Not true: I use photoshop (albeit, not professionally) and have a subscription for it, but am writing this from linux. Dualboot exists, you know.
But I would still say Linux support isn't what's holding back any photoshop replacement
The reason is a simple value estimation. It's open source (and so free to get) therefore its price is $0. Any product that is free signals that the product has correspondingly low value. I think it's simply unrealistic to expect people to put forward $400 for something with such low value perception and whose fair market price is $0.
This is especially true when Photoshop has such a high value perception (in part because it is better, and in part as a justification for shelling out the $400).
Ask yourself this - Have you, or will you, paid (donated, ...) $70 for using Vim (atom, neovim, emacs, VSC, ...) to support development? Have you paid $200 to Debian, Ubuntu, or Redhat for your Linux OS? $5,000 for (open|libre)ssl? $13,000 per core for PostgreSQL/MySQL?
I would be curious if the GIMP dev team could reach usability parity with Photoshop on only that money. It seems a bit on the low side frankly (about a year's time of a good developer and UX designer, plus support staff).
I would say that I'm in too, but I also need a quality Illustrator alternative that works well on Mac.
I use it and love it and it's one of my favourite programs, but really it's better in Linux.
Yes and no. I'm doing that right now...
The key is that I don't charge for the software as such. I charge for services, etc. around the software.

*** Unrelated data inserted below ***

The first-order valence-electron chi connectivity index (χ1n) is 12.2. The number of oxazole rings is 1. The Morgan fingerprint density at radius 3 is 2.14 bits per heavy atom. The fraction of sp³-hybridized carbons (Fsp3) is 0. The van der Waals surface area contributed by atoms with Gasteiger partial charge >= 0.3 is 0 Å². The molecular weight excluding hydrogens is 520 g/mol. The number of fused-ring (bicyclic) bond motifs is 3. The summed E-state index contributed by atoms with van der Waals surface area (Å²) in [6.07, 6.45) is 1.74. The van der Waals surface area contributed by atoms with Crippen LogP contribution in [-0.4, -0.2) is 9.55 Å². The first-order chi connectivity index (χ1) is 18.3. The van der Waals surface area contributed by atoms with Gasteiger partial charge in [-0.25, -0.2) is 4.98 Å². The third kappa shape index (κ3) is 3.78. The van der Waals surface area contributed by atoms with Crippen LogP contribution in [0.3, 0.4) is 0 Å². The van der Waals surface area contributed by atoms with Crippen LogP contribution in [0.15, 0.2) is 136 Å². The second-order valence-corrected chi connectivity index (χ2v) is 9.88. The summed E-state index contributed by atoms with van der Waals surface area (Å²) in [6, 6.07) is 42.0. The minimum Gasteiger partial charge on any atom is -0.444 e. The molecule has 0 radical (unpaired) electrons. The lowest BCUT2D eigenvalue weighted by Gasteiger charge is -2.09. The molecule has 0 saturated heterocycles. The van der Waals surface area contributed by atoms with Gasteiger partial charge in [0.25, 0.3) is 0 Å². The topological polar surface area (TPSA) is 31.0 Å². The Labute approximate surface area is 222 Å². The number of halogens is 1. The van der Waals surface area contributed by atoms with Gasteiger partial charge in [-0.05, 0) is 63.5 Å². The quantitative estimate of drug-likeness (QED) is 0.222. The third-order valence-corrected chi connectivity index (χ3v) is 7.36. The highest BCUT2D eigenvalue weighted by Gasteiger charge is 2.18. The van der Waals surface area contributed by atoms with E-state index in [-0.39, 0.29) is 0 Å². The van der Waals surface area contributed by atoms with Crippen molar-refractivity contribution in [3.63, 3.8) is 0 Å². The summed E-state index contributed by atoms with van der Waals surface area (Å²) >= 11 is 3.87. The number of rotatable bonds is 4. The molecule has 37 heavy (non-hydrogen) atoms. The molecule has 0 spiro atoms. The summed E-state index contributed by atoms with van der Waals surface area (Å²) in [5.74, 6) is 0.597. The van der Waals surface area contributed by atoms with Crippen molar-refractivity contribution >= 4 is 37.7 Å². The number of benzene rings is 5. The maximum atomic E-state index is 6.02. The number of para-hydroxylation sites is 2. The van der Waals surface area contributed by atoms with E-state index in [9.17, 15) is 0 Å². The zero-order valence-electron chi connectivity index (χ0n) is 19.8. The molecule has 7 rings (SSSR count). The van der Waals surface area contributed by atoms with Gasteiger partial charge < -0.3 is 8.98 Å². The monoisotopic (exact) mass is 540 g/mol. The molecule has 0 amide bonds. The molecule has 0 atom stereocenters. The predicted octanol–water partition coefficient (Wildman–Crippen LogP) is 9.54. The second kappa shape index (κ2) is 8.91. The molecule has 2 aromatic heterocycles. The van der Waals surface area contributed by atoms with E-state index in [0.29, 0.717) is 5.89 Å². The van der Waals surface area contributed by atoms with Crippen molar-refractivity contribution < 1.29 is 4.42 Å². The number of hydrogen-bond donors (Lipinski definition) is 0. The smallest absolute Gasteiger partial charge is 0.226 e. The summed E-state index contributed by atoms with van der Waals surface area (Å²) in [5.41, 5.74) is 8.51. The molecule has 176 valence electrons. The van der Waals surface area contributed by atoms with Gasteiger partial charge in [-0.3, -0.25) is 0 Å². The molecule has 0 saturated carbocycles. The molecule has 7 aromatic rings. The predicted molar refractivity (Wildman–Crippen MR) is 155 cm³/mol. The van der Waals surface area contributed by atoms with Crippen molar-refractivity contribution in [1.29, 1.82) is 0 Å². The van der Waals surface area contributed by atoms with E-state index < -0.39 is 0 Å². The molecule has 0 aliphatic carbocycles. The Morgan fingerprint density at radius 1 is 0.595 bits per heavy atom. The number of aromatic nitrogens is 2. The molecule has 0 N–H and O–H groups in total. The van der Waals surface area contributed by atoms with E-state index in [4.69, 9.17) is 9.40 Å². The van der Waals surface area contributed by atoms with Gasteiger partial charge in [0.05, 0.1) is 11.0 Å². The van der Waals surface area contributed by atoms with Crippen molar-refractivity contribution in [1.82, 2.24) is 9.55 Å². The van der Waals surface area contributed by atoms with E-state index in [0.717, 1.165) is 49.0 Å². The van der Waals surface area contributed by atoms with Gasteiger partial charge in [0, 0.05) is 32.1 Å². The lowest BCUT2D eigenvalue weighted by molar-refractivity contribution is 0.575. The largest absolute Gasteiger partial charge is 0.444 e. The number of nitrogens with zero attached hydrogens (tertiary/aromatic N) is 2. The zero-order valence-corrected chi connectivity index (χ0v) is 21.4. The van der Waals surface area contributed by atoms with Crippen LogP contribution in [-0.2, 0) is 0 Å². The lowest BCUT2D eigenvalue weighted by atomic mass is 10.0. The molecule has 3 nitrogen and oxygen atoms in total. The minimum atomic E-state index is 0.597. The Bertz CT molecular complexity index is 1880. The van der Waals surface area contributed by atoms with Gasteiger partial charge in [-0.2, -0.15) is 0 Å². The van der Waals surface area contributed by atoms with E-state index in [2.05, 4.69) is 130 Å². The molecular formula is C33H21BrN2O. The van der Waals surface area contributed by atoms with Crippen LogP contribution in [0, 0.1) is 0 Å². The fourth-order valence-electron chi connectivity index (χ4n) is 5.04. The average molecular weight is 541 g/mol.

People are happy to pay for value-add, even if the underlying software is free. You just need to show value-add...
This change in how the money is allocated is a subtle, but important, distinction. Monetizing a service means you now have a minimum of two products to manage, and from my time at a company which did exactly this I've found that the OSS software development is the product which absorbs any shortfalls. It's hard to watch the budget for OSS development shrink constantly; to watch developers passionate about the OSS software being reassigned to grow the service instead.
It's probably still the best way to handle a crummy situation, but it's not what the OP described.
Yep. Matt Mullenweg & his crew at WordPress have been doing the same thing, and are wildly profitable at it.
I'm reminded about the kickstarter for Django migrations: https://www.kickstarter.com/projects/andrewgodwin/schema-mig...
Most backers gave 5 or 10 pounds, but on average ~500 people gave ~35 each.
You might be half-right about perceived value though - I think anyone that is a serious Gimp user see value in the software, but might still think 400 is too steep, given that it is free now. But I also think many users would be willing to pay for getting some features in/some polish done - personally I'd say my current limit would be around 100 USD for any one OSS project.
Now one one hand, Debian does much more than any small project, but I also think it's more likely that 10 000 USD would do more for something like the Gimp, than for Debian (assuming we had a developer or two on standby that could take the opportunity of devoting a month full time on getting some pain points resolved, say).